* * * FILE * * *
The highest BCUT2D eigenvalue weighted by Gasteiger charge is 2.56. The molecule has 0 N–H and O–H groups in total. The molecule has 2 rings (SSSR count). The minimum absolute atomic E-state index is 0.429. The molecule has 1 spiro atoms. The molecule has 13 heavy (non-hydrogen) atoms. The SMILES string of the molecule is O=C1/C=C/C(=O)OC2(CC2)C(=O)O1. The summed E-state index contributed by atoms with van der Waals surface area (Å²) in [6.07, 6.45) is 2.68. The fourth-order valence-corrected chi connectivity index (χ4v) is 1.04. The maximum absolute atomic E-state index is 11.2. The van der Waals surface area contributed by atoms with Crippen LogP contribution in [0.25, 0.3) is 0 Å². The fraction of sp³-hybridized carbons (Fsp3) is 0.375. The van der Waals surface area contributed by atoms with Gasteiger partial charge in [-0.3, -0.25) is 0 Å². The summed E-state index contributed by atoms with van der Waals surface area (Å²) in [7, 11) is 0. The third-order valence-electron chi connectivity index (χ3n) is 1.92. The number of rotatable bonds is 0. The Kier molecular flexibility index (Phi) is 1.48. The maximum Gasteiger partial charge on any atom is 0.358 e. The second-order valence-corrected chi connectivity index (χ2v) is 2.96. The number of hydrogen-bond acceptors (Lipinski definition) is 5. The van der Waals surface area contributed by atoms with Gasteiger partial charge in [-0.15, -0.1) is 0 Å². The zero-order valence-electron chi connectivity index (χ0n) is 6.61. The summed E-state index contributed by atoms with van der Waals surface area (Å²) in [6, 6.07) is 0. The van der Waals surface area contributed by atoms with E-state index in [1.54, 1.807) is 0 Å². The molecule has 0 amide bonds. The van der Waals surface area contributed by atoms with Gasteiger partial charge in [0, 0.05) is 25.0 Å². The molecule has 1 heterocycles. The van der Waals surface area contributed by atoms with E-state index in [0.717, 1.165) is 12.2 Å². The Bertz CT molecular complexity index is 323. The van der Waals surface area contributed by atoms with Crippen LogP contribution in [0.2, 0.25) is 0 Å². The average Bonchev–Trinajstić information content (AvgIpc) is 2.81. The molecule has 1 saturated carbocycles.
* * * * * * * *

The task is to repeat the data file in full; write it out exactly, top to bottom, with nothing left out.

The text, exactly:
The highest BCUT2D eigenvalue weighted by Gasteiger charge is 2.56. The molecule has 0 N–H and O–H groups in total. The molecule has 2 rings (SSSR count). The minimum absolute atomic E-state index is 0.429. The molecule has 1 spiro atoms. The molecule has 13 heavy (non-hydrogen) atoms. The SMILES string of the molecule is O=C1/C=C/C(=O)OC2(CC2)C(=O)O1. The summed E-state index contributed by atoms with van der Waals surface area (Å²) in [6.07, 6.45) is 2.68. The fourth-order valence-corrected chi connectivity index (χ4v) is 1.04. The maximum absolute atomic E-state index is 11.2. The van der Waals surface area contributed by atoms with Crippen LogP contribution in [0.25, 0.3) is 0 Å². The fraction of sp³-hybridized carbons (Fsp3) is 0.375. The van der Waals surface area contributed by atoms with Gasteiger partial charge in [-0.3, -0.25) is 0 Å². The summed E-state index contributed by atoms with van der Waals surface area (Å²) in [7, 11) is 0. The third-order valence-electron chi connectivity index (χ3n) is 1.92. The number of rotatable bonds is 0. The Kier molecular flexibility index (Phi) is 1.48. The maximum Gasteiger partial charge on any atom is 0.358 e. The second-order valence-corrected chi connectivity index (χ2v) is 2.96. The number of hydrogen-bond acceptors (Lipinski definition) is 5. The van der Waals surface area contributed by atoms with Gasteiger partial charge in [-0.15, -0.1) is 0 Å². The zero-order valence-electron chi connectivity index (χ0n) is 6.61. The summed E-state index contributed by atoms with van der Waals surface area (Å²) in [6, 6.07) is 0. The van der Waals surface area contributed by atoms with E-state index in [1.54, 1.807) is 0 Å². The molecule has 0 amide bonds. The van der Waals surface area contributed by atoms with Gasteiger partial charge in [0, 0.05) is 25.0 Å². The molecule has 1 heterocycles. The van der Waals surface area contributed by atoms with E-state index in [0.717, 1.165) is 12.2 Å². The Bertz CT molecular complexity index is 323. The van der Waals surface area contributed by atoms with Crippen LogP contribution in [0.2, 0.25) is 0 Å². The average Bonchev–Trinajstić information content (AvgIpc) is 2.81. The molecule has 1 saturated carbocycles.